Smoke and Mirrors: Mr. Smith Returns to Washington

Smoke and Mirrors: Mr. Smith Returns to Washington

Smoke Free
“Smoke Free” (1999)
{cigarette butts and wood, 45″x67″}
by John Salvest
(courtesy Rudolph Projects)
Photo by Melissa Richard

How Far Away are Handlers in the Classical Music Industry from their Political Counterparts?

“Sometimes I just get a reaction, like, who appointed you spokesperson for classical music?” Albert Imperato erupts in mid-thought. Since leaving Universal Classics earlier this year to form 21st Century Music Management with partners Jessica Lustig, Glenn Petry and Dan Lerner, Imperato has been driven like a man possessed.

It’s an enthusiasm all too rare in classical music–a personality-driven spokesman born of the post-Carville era of image handlers, with one major difference: Imperato to all appearances is exactly the kind of True Believer that the Carville-surrogate in Joe Klein‘s Primary Colors makes fun of. Not content merely to speak for their clients, Imperato & Co. sets the agenda. They are on a mission to streamline the disparate images from artists, record companies and performance venues into a coherent message about classical music. And if you want to play on their team, only “TBs,” it seems, need apply.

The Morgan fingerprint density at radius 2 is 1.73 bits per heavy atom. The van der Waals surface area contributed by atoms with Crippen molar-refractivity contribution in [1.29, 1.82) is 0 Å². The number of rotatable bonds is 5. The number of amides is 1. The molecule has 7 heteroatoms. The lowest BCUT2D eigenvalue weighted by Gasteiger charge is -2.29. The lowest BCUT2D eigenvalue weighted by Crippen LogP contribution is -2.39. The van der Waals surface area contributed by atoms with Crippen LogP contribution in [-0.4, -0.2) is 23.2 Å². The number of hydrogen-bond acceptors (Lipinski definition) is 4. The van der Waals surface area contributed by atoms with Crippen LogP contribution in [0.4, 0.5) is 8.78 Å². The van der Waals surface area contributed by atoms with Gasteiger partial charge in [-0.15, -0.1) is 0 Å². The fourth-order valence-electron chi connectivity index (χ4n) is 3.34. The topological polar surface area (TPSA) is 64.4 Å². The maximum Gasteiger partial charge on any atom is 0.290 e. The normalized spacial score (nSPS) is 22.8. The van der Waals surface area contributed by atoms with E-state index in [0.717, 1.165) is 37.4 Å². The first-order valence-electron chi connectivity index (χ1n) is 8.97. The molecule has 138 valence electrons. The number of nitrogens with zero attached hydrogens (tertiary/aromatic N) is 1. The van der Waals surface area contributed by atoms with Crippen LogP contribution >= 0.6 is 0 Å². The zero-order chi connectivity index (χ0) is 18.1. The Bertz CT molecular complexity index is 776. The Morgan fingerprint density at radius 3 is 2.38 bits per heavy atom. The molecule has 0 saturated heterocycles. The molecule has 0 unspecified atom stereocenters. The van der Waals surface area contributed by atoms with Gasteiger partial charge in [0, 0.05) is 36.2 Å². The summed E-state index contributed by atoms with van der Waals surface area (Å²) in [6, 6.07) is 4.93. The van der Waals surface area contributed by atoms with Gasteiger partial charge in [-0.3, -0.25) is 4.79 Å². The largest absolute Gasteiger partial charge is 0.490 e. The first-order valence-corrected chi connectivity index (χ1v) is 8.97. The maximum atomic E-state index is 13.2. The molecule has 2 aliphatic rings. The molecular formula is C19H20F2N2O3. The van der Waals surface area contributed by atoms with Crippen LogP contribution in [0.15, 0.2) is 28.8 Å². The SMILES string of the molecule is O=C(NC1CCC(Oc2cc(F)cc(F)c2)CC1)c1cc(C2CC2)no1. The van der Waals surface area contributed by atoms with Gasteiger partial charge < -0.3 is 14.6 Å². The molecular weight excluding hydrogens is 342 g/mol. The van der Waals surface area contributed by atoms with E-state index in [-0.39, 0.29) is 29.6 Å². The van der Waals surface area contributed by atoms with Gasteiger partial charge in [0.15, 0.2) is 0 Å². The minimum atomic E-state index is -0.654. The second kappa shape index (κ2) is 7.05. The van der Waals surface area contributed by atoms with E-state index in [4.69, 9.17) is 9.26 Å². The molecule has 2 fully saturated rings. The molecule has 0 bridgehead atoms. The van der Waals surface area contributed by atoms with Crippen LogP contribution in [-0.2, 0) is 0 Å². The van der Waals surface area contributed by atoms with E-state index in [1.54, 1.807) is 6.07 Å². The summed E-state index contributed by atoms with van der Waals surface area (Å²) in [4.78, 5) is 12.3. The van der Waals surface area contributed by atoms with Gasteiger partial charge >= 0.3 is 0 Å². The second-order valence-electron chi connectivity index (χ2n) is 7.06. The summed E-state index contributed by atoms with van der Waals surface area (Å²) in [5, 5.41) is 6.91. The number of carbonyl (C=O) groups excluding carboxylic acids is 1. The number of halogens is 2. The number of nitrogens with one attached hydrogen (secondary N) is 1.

It’s also a world away from the back-room, cigar-chomping impresarios who stayed in the background, pragmatically pulling the levers for their clients’ careers. At one point, artist appearances were bartered like political endorsements (“Yeah, you can have the star, but you have to take our new guy first”), with the human capital either voters or audience members, depending on the field. Under the benefit of master pragmatist Sol Hurok, Isaac Stern‘s musical recognition made him a genuine public figure able to command public attention. What would it take for that to happen today?

“To transfer that visibility to the public arena, an artist is going to need a certain vision and a lot of dedication,” says Tim Page, a cultural critic for the Washington Post. “They also need a solid support system in place to keep that person doing whatever that person did that appealed to the public in the first place.”